And so the remainder of the buzz falls squarely on the prize fight that is Smart vs. Wiggins, a battle anticipated since Andrew committed and one where neither combatant was alive to see the Chicago Bulls’ first three peat (if perspective is needed). What really doused gasoline on to an already blazing fire were Marcus’ comments in October to USA Today’s Eric Prisbell that forced me to circle January 18 on the calendar and place a reminder in my phone.
“They are saying he is the best college player there is and he has not even played a game yet. Of course that hypes me up. It is all talk. He still has to put his shorts on one leg at a time like I do. It is all potential. I am not saying he can’t do it. But he has not done it yet.”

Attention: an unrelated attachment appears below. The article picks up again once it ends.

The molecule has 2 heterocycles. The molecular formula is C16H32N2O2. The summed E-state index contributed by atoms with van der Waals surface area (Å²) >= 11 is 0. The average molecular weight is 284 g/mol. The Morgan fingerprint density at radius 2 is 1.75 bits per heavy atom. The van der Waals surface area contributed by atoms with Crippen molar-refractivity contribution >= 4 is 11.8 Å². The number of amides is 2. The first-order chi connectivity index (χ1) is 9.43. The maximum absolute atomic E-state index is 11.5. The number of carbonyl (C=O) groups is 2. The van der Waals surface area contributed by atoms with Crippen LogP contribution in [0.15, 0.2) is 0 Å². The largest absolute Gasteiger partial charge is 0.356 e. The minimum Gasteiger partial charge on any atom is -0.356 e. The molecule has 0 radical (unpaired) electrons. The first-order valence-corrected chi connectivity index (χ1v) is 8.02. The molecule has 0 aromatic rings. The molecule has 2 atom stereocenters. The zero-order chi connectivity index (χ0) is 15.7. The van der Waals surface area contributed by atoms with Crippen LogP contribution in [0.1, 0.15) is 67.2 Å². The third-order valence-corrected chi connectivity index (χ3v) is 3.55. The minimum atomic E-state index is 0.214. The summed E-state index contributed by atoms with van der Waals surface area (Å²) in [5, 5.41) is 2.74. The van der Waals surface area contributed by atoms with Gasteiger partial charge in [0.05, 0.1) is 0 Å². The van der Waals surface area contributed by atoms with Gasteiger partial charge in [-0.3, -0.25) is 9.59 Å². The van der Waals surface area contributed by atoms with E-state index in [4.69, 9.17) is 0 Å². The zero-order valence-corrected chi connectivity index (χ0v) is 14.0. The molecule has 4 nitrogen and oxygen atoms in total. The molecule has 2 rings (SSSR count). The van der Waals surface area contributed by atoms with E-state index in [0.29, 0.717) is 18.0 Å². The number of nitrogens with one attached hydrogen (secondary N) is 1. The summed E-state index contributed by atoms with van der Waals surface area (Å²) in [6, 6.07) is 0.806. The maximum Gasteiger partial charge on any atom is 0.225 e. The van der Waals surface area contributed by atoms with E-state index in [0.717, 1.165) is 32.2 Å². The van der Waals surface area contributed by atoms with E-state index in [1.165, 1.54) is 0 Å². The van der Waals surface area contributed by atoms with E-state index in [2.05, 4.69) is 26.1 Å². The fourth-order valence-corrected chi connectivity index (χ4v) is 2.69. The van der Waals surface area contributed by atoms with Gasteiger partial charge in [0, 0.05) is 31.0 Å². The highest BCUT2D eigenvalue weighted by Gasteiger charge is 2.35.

At 6-foot-4, Smart wants nothing more than an opportunity to guard the sinewy 6-8 Wiggins.
“Definitely,” Smart says. “I am not going to back down from any challenge. Like I said, you are going to have to prove to me. I am a fighter; I will keep fighting and will never give up.”
And here we are. The quiet storm of college basketball if there was one.
Smart, the bulldog capable of dropping 25+ on a given night and resemble a seasoned vet doing so. Wiggins, the silky smooth freshman – who posted an eye-popping double-double against a top 10 team last we saw him – coming into his own after taking the expected lumps** while adapting to a faster, stronger and more physical college game on the fly. Both enter Saturday leading scorers on their team, impressive given the laundry list of options as teammates (18-6-4 for Smart; 16-6-2 for Wiggins).